The purpose of this project is to (1) develop a smartphone-based mashup that transforms a smartphone into an assisted vision aid and (2) measure its effectiveness.
A prototype was developed and tested using an Android smartphone with gesture recognition, image capture, orientation sensors, text-to-speech software and an image recognition service.
Test subjects were taken to an outdoor test environment, blindfolded, guided to a random starting location and orientation, and instructed to identify the location of a given object.
Four trials runs using the prototype and four control runs were performed. Success was measured in terms of whether the test subjects could identify the location of the target object within a given time limit of 5 minutes.
75% of trial runs with the prototype system were successful while 100% of the control runs failed. The average time it took for test subjects using the prototype to find the target object was 3.02 minutes. Since all control runs failed, the average time of the control runs was the 5.00 minute maximum test time.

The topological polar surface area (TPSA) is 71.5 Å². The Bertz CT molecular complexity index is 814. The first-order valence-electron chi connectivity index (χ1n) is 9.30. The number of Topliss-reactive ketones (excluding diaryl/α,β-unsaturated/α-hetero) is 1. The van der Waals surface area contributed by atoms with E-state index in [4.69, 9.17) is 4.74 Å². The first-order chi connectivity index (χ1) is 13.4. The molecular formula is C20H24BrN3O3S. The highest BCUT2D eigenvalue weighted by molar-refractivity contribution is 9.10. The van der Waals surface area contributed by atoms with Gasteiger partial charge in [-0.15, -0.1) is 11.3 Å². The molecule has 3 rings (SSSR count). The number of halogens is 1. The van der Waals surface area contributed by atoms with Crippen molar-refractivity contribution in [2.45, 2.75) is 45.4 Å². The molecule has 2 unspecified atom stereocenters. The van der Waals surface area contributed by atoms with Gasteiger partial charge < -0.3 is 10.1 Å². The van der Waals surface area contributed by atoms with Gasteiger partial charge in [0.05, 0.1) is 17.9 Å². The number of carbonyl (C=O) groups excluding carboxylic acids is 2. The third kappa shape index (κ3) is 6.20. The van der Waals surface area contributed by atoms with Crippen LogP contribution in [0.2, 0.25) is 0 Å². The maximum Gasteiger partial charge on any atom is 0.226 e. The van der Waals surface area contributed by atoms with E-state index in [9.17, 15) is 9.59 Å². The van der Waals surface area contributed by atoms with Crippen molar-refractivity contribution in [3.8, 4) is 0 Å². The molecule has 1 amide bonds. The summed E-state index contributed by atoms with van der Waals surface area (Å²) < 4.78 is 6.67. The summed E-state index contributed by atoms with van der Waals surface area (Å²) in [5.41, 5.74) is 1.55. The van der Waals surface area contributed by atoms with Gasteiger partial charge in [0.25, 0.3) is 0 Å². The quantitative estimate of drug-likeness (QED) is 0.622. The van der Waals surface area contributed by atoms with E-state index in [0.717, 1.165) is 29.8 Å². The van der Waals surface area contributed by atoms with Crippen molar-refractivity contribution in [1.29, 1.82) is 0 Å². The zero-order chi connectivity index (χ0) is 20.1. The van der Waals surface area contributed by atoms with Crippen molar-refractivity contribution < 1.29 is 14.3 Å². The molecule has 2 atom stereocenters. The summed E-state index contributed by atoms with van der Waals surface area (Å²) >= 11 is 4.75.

This experiment has shown that the sensors available on commonly available smartphones can be integrated with new image recognition services to assist the blind and visually impaired.
The degree of assistance (75% success rate) is significant in light of the fact that the control group failed 100% of the time given the same objective of finding a large object in a relatively uncluttered outdoor environment within 5 minutes.
A smartphone-based mashup was developed and tested to serve as an assisted vision aid for the blind and visually impaired.